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Score: 90%
ESRB: Not Rated
Publisher: Steam
Developer: Ocelot Society
Media: Download/1
Players: 1
Genre: Adventure/ Puzzle/ Miscellaneous

Graphics & Sound:

Event[0] is an interesting game. I don't know of another game exactly like it, but its most unique feature may be combining so many elements of other games that you really wouldn't expect to see brought together in such a fashion... while leaving out the hallmarks of the types of games that mainstream gaming churns out continuously. There's no high-speed action, no shooting, no racing, no full-contact... there's not even contact, at all...

The graphics are first person, but without seeing yourself at all. You can see the environment around you, but you won't see your hand when you're typing into a console. This might make it a little easier to rationalize the fact that all you can do is to move forward, backward, turn and look around. And type on active consoles, as I mentioned. You need a door opened? You'll have to convince your friendly host A.I. to take care of that for you.

While the graphics are first person, the ship is very location-oriented; you will find yourself trying to solve some issue in one room or the other. This gives is a Myst-like feeling, while the dark future / post-apocalyptic / alternate past (everything is 1980's tech) feel of the game reminds me of the Bioshock series. The interactions with the Kaizen, the computer A.I. running the ship, sometimes felt like using the Eliza artificial entity program from back in the 80's, but Kaizen felt a bit more limited, with responses that seemed to be picking up on a couple of keywords in my question, not processing the meaning, as Eliza would often seem to do. Having said that, Event[0], as a whole, is its own game, unlike anything I've played - and not in a bad way.


In Event[0], after a backstory-building preamble, you find yourself the sole human on a spacecraft being controlled by an A.I. program of questionable integrity and sanity. It is obvious that someone before you had tampered with, well, quite a few things, actually. You have two goals: 1) to do what the A.I. wants you to do so you can return to Earth and 2) to figure out what's really going on... although not necessarily in that order... and possibly doing the figuring out thing to determine if you even want to do what the A.I. wants, without tipping off the A.I. Yeah... have fun.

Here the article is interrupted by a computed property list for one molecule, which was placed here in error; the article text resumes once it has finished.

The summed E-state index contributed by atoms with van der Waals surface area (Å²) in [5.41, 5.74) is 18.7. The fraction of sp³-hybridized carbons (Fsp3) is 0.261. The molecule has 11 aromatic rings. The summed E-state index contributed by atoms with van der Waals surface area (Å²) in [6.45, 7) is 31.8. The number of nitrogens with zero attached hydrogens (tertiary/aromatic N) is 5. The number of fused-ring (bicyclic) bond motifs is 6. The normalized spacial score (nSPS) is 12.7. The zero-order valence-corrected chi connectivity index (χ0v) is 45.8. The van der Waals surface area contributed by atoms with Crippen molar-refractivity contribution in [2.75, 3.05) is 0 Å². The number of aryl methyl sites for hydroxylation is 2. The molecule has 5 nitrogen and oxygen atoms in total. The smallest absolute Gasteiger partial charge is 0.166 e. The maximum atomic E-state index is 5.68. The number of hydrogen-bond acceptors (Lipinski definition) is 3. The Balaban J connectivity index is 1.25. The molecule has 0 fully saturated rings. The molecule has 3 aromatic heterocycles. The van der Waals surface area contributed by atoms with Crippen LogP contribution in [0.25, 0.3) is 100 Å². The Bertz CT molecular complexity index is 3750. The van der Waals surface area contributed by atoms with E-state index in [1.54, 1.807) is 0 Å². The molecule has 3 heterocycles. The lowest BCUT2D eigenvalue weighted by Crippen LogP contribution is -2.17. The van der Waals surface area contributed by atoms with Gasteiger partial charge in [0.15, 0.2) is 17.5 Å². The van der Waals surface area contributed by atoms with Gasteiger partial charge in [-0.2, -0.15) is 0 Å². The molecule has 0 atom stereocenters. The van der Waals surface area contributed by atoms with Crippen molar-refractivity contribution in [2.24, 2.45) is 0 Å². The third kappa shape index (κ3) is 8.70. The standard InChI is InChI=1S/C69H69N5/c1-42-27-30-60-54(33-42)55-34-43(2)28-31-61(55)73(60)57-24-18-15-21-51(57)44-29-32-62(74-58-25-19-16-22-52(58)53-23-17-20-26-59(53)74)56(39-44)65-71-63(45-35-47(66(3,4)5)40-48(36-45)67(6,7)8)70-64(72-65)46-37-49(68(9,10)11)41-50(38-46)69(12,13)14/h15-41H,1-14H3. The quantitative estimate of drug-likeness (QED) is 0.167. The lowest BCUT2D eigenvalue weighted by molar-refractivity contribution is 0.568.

It feels strange, at first, to have your interactions limited to physical movement, camera movement and typing back and forth with the A.I. You can also get information about things around you by looking at them "sort of like hovering over them," revealing a pop-up with information about the item, but there is no "jump," you won't grab something, and there is no shooting or stabbing or using anything.

A lot of story can be gathered by reading through the computer logs in each of the terminals. Additional clues and context can be gleamed by keeping a watchful eye and closely inspecting the environment as you move about the ship. Some important bits of information need to be collected to solve puzzles, but a lot of the information merely helps you to piece together the story that led up to the current state of the ship. If you've played Skyrim and you find yourself reading all of the books in the game, you might enjoy Event[0] more than the average gamer.

Event[0] is a strange animal, but I found that its uniqueness makes it more appealing. As you play the game, you'll want to unfold the story as you would a piece of origami, taking care to enjoy its unique beauty as you see it at first, but to try to understand how it came to be in its current state. To do so, you'll need to look around at everything in your environment, as certain things will be useful information to solve later problems. There is no "inventory," per se, but noteworthy bits of information will be automatically recorded in your suit's HUD and will be displayed when you access any of the Kaizen-85 terminals.

As for the length of the game and the replayability, I found that my first playthrough took about 12 hours, total. However, the ending you get can be different based on your actions, so exactly how much gameplay someone gets out of the game will depend on how many runthroughs they play as well as how much they scour the ship for data and how chatty they are with Kaizen as they play. I think the fastest run I made was just over an hour, but that didn't give me any real time to get to know Kaizen. As of this writing, I've spent a total of 21 hours playing the game, I've gotten three different endings and I've unlocked 10 of the 12 achievements. While I greatly enjoyed the game, I don't think there's much more for me to do and I don't seem myself going back to play it much more. Your mileage may vary.